Can changing just one word of your message get that message across faster? I think so…
I used to drive a stretch of freeway with a most annoying sign off to the west that irked me every time I passed it. The sign was a huge banner for a tree maintenance company and it read, “Are your trees safe?” I suspect the purpose of the sign was to generate business, but I don’t think their word choice was the best for doing so.
Here’s a perfect example of the power of changing just one word: Most people driving down the freeway at 65 miles per hour are going to see that sign and mentally think to themselves, “Yep, they are.” Because we humans assume all is well and good in our world until someone tells us otherwise.
What if the banner read “Are your trees dangerous?” instead? That would get people to stop and think. I don’t mean literally stop while driving down the road, but to mentally stop and ask themselves, “Are my trees dangerous? Let me think about that. There’s the one fir tree that’s leaning precariously over the garage. Hmmmmm…. Maybe I should call that tree place.”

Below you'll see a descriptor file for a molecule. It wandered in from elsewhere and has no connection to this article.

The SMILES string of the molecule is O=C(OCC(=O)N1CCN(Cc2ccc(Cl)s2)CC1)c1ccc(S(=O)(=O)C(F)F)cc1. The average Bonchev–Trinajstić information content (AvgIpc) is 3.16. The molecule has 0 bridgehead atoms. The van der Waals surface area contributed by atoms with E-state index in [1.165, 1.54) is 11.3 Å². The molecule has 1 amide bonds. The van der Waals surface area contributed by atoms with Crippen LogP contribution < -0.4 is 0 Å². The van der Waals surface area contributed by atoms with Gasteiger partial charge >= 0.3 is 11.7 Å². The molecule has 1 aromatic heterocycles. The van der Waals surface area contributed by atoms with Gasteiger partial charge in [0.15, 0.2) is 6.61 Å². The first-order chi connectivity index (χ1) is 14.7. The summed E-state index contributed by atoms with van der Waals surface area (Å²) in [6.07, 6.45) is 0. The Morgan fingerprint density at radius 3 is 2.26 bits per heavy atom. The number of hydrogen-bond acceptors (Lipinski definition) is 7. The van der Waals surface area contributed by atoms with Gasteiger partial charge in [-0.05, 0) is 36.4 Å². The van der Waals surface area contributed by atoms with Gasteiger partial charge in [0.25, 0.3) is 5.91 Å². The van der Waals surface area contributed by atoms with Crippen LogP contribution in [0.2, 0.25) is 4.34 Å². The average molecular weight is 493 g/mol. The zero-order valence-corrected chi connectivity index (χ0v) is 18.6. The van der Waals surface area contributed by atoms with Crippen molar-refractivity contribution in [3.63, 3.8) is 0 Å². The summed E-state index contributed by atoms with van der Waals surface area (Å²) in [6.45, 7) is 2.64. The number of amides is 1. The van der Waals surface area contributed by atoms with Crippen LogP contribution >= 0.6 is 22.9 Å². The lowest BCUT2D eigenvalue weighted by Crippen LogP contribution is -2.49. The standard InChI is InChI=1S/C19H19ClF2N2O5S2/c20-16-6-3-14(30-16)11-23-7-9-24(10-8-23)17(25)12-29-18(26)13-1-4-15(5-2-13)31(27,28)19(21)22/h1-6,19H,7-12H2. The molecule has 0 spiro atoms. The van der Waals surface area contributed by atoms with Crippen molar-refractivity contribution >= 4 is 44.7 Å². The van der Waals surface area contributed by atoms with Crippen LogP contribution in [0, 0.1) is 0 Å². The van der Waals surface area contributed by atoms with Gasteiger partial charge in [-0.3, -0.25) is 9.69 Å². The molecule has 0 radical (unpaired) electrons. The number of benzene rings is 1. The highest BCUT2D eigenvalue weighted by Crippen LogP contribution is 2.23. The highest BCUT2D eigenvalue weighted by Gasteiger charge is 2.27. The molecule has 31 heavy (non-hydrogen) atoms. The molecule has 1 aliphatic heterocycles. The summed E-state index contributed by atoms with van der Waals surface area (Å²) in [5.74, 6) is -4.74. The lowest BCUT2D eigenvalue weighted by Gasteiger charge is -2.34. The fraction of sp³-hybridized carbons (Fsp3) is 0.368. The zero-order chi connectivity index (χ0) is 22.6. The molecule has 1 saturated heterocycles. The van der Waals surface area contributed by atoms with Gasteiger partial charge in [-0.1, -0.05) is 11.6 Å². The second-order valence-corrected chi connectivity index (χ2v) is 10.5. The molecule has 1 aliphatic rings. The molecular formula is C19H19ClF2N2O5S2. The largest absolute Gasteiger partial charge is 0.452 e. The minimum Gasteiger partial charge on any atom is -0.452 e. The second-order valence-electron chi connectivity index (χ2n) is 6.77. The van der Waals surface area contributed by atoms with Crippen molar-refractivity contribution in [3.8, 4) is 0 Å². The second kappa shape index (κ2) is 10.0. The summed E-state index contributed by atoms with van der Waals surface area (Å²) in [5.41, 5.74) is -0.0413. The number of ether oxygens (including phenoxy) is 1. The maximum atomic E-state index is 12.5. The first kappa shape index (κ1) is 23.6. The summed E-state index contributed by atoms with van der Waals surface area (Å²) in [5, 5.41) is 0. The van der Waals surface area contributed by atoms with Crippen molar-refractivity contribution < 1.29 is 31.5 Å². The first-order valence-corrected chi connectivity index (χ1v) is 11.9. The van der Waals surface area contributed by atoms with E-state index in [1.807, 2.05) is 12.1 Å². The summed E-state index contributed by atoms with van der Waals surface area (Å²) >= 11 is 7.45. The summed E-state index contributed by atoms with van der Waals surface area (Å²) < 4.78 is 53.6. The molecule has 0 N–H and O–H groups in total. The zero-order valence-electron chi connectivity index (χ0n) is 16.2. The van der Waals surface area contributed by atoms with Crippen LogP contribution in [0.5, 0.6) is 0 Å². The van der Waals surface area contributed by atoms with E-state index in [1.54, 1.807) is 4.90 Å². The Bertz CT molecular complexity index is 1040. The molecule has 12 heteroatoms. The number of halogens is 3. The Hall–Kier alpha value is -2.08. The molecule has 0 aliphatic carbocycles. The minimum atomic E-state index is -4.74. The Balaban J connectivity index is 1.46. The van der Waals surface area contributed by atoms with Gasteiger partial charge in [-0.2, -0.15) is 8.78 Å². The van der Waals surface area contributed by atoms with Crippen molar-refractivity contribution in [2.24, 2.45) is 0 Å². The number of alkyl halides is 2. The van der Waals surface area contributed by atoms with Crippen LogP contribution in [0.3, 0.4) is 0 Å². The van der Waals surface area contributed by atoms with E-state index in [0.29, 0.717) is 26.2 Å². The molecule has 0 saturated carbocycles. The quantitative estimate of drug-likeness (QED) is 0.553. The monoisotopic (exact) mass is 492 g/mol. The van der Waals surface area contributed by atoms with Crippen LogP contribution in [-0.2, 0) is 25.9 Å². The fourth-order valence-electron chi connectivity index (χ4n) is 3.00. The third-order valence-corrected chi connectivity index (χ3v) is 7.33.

The word you change depends on the result you want
In that case, the word change is from positive to negative. But the other way works too. My friend Mavis tells the story of a convenience store with a sign at the entrance that read, “Don’t forget the ice.” Ice sales were cold, pardon the pun, so the wording was changed to, “Remember the ice,” …and ice sales heated right up. In that case, changing the word from negative to positive made the difference. Rather than telling someone not to do something, the sign is telling them to do something. It’s a mental hook just like raising doubt in someone’s mind by switching safe and dangerous.
A billboard in my town provides my last example: Advertising a hair salon, the billboard read, “Never be out of style.” It would probably be more effective as, “Always be in style.” And for the same reasons that people buy more ice when you tell them to remember rather than don’t forget. Wouldn’t you rather “always be in style” than “never be out of style”? The former sounds positive and the latter sounds negative. Positive works better in this case, to bring about the change we want.
Why one word can matter so much
We are all moving so fast, and we now have attention spans shorter than a goldfish, so it’s no surprise that changing just one word (or two) can have a dramatic impact on your ability to communicate your message. And you’re writing for a reason, which is to communicate, so make your message more likely to be clearly understood by the person on the receiving end by re-reading what you wrote to see if you can change just one word…and ultimately the result.